Neighborhood Houses Helps St. Louis Youth Explore Future

Recent high school graduate Emmanuel Futrell had never visited a four-year college, and even the thought of being away from his family was a bit unsettling. But an unexpected campus visit this summer changed his perspective.

The trip to LeMoyne-Owen College in Memphis, arranged by CHHSM member Neighborhood Houses, a St. Louis youth services organization, offered Futrell and five other young people a look at what their futures could become.

“All in all, it was great,” Futrell says. “I got to travel and see new things. LeMoyne-Owen isn’t like other colleges. They’re going to give you support and help you keep your grades up.”

The six high school seniors and recent graduates on the trip are involved with Magnificent Creations, a Neighborhood Houses social enterprise for St. Louis teens. The teens spent a weekend getting a close-up look at college life, staying in a dorm and talking with student ambassadors. The group returned home to St. Louis with broader horizons.

“It was a wonderful experience for them,” says David Carroll, Neighborhood Houses’ chief program officer who directs Magnificent Creations, a program that teaches practical business skills to high school students as they make and market silk-screened T-shirts. “The school was so welcoming, and the guys got so much out of it.”

Carroll, who led the trip, says that several in the group had never been exposed to a college campus.

“A lot of our kids have never been out of their neighborhood,” he says, “Let alone out of state.”

The Rev. Allen Fluent, a board member of both Neighborhood Houses and LeMoyne-Owen College, proposed the trip, along with a one-day visit earlier in the summer for elementary and middle school students and their families from Neighborhood Houses programs. Both the college and Neighborhood Houses are affiliated with the Missouri Mid-South Conference of the United Church of Christ.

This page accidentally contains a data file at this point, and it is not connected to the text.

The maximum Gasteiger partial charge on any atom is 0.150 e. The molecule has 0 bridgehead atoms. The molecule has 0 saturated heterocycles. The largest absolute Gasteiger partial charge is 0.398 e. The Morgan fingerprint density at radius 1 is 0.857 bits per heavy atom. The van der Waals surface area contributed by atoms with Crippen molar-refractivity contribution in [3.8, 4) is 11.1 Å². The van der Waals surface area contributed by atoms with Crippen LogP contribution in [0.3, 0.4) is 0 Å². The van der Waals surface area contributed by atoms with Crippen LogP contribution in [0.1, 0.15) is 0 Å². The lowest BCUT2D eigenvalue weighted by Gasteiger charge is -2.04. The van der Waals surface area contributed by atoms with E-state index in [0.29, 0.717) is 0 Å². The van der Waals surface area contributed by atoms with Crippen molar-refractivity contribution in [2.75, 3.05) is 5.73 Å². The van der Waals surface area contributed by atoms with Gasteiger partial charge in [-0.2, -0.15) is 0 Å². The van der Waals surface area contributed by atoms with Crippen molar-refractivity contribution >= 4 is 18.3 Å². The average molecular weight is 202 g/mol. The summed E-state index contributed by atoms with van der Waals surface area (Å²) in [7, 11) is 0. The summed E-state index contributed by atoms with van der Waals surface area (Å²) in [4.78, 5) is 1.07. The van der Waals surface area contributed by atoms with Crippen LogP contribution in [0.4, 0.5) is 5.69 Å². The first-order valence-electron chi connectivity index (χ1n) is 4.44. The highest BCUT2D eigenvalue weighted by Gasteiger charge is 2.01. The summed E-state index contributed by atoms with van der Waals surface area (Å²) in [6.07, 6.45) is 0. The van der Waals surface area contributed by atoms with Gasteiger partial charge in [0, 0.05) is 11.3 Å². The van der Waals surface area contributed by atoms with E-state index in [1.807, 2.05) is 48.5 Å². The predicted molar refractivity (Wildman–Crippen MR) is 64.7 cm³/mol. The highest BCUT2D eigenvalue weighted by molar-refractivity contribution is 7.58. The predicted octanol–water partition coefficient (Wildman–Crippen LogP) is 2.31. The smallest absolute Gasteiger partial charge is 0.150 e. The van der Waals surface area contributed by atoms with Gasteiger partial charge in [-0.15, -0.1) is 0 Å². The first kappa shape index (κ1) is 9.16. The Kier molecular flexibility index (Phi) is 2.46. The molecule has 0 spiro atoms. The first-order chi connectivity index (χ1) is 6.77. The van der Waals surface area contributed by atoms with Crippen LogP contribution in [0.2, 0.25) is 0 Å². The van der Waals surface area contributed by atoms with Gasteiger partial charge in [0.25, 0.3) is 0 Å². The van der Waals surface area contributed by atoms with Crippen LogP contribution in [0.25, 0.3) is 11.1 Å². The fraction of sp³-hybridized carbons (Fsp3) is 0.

“It seemed like a good idea to send kids to experience what’s offered there,” Fluent says. In addition, both groups visited the National Civil Rights Museum at the former Lorraine Motel, where Martin Luther King Jr. was assassinated.

Fluent thinks LeMoyne-Owen offers a good opportunity for St. Louis students served by Neighborhood Houses. At the same time, he says, the college could benefit from St. Louis students.

“There needs to be more opportunities for these students to be considered by colleges when they’re obviously bright kids but not always from good high schools,” Fluent says.

He envisions further opportunities for LeMoyne-Owen and Neighborhood Houses to forge a close relationship that will benefit St. Louis youth.

“From the conference’s point of view, this ties together two organizations that share a similar mission,” he says. “This was a good first step.”

Fluent says the choir from LeMoyne-Owen may visit St. Louis along with admissions representatives.

For Futrell, the 300 miles between the college and his family gives him pause, but he likes what he heard during his visit. He had never been to Memphis, and the experience has given him another option to consider as he begins classes close to home this fall at St. Louis Community College.

“It opened my eyes up,” says Futrell. “It just helped me weigh my options.”

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